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- The Life and Letters of Thomas Henry Huxley Volume 3 - 1/102 -








CHAPTER 3.1. 1887.

CHAPTER 3.2. 1887.

CHAPTER 3.3. 1888.

CHAPTER 3.4. 1888.

CHAPTER 3.5. 1889.

CHAPTER 3.6. 1889-1890.

CHAPTER 3.7. 1890-1891.

CHAPTER 3.8. 1890-1891.

CHAPTER 3.9. 1892.

CHAPTER 3.10. 1892.

CHAPTER 3.11. 1892.

CHAPTER 3.12. 1893.

CHAPTER 3.13. 1894.

CHAPTER 3.14. 1895.


CHAPTER 3.16. 1895.








[The first half of 1887, like that of the preceding year, was chequered by constant returns of ill-health.] "As one gets older," [he writes in a New Year's letter to Sir J. Donnelly, "hopes for oneself get more moderate, and I shall be content if next year is no worse than the last. Blessed are the poor in spirit!" [The good effects of the visit to Arolla had not outlasted the winter, and from the end of February he was obliged to alternate between London and the Isle of Wight.

Nevertheless, he managed to attend to a good deal of business in the intervals between his periodic flights to the country, for he continued to serve on the Royal Society Council, to do some of the examining work at South Kensington, and to fight for the establishment of adequate Technical Education in England. He attended the Senate and various committees of the London University and of the Marine Biological Association.

Several letters refer to the proposal--it was the Jubilee year--to commemorate the occasion by the establishment of the Imperial Institute. To this he gladly gave his support; not indeed to the merely social side; but in the opportunity of organising the practical applications of science to industry he saw the key to success in the industrial war of the future. Seconding the resolution proposed by Lord Rothschild at the Mansion House meeting on January 12, he spoke of the relation of industry to science--the two great developments of this century. Formerly practical men looked askance at science, "but within the last thirty years, more particularly," continues the report in "Nature" (volume 33 page 265) "that state of things had entirely changed. There began in the first place a slight flirtation between science and industry, and that flirtation had grown into an intimacy, he must almost say courtship, until those who watched the signs of the times saw that it was high time that the young people married and set up an establishment for themselves. This great scheme, from his point of view, was the public and ceremonial marriage of science and industry."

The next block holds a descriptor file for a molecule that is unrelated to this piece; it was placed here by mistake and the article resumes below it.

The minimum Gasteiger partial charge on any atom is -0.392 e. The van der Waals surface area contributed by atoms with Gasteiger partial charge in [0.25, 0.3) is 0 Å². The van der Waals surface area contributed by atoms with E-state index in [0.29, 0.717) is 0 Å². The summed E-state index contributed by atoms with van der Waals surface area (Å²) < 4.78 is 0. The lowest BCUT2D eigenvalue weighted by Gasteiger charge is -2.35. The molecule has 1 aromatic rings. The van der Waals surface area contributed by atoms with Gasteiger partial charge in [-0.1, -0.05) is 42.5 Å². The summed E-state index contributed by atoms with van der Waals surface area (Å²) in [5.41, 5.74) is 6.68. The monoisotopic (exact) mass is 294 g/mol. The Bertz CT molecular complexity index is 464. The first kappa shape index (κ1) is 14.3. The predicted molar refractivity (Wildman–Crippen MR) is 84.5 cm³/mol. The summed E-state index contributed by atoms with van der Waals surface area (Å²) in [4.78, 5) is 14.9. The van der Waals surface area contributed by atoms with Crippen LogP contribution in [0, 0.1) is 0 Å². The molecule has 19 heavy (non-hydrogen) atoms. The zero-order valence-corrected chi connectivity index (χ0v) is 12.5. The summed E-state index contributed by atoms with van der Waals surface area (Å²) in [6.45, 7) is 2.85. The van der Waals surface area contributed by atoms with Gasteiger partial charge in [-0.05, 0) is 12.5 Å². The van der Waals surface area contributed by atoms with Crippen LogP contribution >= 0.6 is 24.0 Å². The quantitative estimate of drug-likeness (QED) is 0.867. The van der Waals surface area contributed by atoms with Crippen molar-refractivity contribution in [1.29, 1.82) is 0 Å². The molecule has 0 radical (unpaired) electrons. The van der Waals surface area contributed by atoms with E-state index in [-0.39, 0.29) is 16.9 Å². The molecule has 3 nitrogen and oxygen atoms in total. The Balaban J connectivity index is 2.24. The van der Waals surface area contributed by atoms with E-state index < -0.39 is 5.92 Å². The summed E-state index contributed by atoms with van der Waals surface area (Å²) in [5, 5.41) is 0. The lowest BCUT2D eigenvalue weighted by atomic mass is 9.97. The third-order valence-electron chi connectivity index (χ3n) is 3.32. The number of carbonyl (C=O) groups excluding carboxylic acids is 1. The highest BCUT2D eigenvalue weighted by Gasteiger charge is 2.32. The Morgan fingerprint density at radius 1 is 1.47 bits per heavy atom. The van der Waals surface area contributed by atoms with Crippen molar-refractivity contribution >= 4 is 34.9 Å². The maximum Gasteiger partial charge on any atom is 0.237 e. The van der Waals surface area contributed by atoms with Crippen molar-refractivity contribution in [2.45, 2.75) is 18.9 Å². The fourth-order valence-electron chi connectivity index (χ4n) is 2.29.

Proceeding to speak of the contrast between militarism and industrialism, he asked whether, after all, modern industry was not war under the forms of peace. The difference was the difference between modern and ancient war, consisting in the use of scientific weapons, of organisation and information. The country, he concluded, had dropped astern in the race for want of special education which was obtained elsewhere by the artisan. The only possible chance for keeping the industry of England at the head of the world was through organisation.

Writing on January 18, to Mr. Herbert Spencer, who had sent him some proofs of his Autobiography to look through, he says:--]

I see that your proofs have been in my hands longer than I thought for. But you may have seen that I have been "starring" at the Mansion House.

This was not exactly one of those bits of over-easiness to pressure with which you reproach me--but the resultant of a composition of pressures, one of which was the conviction that the "Institute" might be made into something very useful and greatly wanted--if only the projectors could be made to believe that they had always intended to do that which your humble servant wants done--that is the establishment of a sort of Royal Society for the improvement of industrial knowledge and an industrial university--by voluntary association.